He also found that experience mattered. Hospitals that treated a large number of stroke patients were more likely to administer the drug within that 60-minute window.
Those who got the drug in under 60 minutes were also less likely to die during their hospital stay than those who didn't. While only 8.6 percent of those who got the tPA within the ideal window died while in the hospital, 10.4 percent of those who got the drug less promptly did, the researchers said.
The results confirm other studies suggesting that busier stroke centers do better with stroke care, said Dr. Patrick Lyden, chief of neurology at Cedars-Sinai Medical Center in Los Angeles, who reviewed the findings but was not involved in the research.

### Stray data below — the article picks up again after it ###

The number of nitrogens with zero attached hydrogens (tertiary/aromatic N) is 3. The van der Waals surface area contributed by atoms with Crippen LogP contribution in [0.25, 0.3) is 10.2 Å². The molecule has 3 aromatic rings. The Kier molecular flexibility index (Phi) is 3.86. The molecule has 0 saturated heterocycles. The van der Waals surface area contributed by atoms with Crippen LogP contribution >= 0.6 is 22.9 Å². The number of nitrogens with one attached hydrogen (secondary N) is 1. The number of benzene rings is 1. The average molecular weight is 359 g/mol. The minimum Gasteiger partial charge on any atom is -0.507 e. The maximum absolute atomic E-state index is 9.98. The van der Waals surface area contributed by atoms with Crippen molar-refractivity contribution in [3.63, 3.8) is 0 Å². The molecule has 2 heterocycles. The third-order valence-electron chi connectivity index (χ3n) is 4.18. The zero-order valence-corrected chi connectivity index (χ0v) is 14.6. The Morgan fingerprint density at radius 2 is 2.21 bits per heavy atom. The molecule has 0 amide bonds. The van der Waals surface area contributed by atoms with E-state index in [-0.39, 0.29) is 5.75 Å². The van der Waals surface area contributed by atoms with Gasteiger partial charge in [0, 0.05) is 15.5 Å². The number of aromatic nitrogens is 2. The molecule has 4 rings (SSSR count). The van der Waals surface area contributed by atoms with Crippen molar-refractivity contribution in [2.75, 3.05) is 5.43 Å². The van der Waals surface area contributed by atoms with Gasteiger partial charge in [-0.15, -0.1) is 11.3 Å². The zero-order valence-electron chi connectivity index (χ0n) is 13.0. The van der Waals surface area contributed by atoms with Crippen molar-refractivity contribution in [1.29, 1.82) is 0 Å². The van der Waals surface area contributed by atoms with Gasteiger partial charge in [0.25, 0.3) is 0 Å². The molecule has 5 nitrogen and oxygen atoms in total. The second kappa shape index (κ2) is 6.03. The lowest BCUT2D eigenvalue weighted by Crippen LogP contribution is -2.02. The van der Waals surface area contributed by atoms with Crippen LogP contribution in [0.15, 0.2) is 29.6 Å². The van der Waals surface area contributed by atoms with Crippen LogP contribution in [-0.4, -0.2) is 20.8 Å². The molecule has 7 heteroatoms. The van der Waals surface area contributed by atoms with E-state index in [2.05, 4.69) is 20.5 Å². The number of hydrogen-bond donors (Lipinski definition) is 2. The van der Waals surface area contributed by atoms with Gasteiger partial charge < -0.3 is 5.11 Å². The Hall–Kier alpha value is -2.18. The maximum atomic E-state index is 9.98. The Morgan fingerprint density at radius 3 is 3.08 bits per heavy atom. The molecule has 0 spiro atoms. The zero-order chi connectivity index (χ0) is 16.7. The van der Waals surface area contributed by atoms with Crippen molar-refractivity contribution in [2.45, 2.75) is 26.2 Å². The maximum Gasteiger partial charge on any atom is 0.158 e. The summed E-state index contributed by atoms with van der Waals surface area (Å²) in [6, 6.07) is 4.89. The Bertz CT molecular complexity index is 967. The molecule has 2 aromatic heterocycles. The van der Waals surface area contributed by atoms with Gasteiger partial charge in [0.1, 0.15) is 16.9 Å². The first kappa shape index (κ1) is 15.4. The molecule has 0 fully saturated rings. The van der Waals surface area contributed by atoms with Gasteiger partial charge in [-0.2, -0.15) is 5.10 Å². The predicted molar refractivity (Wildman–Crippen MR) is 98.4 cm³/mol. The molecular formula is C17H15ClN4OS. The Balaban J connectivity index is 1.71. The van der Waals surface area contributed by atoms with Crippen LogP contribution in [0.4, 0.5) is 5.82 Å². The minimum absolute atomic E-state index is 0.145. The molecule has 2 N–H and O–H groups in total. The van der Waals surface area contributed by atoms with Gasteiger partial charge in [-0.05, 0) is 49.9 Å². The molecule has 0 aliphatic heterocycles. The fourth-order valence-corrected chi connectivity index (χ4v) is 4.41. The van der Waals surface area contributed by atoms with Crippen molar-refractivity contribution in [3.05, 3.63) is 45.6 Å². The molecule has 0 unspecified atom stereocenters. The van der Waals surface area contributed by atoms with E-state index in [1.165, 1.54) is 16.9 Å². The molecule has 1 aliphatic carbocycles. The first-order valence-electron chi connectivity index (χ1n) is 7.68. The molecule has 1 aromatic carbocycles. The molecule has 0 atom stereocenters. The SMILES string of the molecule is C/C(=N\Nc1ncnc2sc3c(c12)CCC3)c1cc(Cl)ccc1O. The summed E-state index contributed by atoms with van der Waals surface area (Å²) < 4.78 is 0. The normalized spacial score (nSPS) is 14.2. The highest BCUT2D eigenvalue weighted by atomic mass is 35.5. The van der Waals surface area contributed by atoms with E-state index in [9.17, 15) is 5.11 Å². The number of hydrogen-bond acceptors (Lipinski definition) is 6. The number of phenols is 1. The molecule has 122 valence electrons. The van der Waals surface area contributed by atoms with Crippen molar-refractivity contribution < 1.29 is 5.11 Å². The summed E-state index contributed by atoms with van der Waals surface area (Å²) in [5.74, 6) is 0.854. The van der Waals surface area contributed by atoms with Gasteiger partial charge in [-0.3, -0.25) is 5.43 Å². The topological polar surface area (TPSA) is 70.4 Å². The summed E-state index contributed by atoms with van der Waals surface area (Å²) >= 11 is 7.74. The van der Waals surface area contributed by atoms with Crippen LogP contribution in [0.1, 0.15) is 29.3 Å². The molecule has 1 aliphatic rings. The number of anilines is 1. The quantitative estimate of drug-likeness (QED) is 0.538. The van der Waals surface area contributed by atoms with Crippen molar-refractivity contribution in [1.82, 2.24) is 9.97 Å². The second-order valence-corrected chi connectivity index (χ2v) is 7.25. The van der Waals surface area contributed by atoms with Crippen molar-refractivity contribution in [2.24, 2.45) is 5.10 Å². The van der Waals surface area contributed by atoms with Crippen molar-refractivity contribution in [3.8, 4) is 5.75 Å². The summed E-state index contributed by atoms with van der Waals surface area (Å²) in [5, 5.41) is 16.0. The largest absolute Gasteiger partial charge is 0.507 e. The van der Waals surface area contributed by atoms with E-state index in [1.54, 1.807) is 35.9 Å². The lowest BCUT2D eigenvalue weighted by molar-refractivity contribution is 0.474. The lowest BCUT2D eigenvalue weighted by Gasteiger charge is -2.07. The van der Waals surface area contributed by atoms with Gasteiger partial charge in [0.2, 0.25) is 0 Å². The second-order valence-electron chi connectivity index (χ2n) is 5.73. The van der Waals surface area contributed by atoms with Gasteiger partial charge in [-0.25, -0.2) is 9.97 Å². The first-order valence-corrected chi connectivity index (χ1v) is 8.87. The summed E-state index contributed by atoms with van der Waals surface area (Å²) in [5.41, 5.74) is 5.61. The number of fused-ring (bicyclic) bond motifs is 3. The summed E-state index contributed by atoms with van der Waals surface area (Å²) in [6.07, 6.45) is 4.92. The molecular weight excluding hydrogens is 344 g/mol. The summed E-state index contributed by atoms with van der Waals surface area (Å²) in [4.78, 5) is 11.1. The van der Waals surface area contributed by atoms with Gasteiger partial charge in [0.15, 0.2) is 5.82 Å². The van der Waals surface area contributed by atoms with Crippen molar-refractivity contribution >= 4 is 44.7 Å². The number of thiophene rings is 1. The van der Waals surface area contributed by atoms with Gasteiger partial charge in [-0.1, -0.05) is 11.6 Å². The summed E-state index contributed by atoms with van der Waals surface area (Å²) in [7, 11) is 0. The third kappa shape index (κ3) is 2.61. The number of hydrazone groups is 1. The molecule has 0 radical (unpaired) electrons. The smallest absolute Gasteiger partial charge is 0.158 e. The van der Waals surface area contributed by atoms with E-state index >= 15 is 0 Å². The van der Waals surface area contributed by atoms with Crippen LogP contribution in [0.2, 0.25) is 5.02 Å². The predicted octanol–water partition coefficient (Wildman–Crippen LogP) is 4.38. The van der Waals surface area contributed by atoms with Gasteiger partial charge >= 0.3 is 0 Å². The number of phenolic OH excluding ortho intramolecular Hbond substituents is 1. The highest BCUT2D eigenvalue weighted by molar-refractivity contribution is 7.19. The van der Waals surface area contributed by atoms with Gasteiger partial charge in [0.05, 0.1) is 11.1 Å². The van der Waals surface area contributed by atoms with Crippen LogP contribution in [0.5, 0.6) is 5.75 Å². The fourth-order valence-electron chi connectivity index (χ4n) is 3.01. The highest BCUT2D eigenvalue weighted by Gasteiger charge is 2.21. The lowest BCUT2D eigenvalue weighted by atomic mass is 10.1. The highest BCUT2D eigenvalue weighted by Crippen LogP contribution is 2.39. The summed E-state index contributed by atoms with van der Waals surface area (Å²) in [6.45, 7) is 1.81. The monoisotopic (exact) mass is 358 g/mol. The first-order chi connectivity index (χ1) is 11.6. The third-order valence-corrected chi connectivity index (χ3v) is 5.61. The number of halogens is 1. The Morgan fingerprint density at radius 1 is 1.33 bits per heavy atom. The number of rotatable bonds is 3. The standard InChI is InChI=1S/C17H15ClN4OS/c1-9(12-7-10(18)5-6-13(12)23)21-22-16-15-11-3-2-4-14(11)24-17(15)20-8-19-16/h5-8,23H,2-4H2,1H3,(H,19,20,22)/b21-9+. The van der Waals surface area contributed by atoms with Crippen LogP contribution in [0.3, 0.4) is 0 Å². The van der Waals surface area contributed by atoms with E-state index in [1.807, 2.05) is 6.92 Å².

The same has held true, he said, for heart surgery and hip replacement surgery. "Busier places do better," he said. "The next step is to get patients to the busiest stroke centers faster."
First approved by the U.S. Food and Drug Administration in 1996, tPA is used to treat ischemic stroke within the first three hours after the onset of symptoms, with certain conditions in a stroke patient ruling out its use. While doctors must decide who is and isn't a candidate for tPA, loved ones can do much to speed up treatment if a stroke occurs in a family member or friend, Fonarow said.
"Call 911 without delay," Fonarow said. Don't try to drive a patient to the hospital, he tells loved ones; rather, order an ambulance. Time lost is brain lost, Fonarow and other neurologists caution.
The Get with the Guidelines-Stroke program is supported in part by the American Heart Association Pharmaceutical Roundtable and the Bristol-Myers Squib/Sanofi Pharmaceutical Partnership. Fonarow reports receiving research support from the National Institutes of Health and serving as a consultant to Pfizer, Merck and other pharmaceutical companies.
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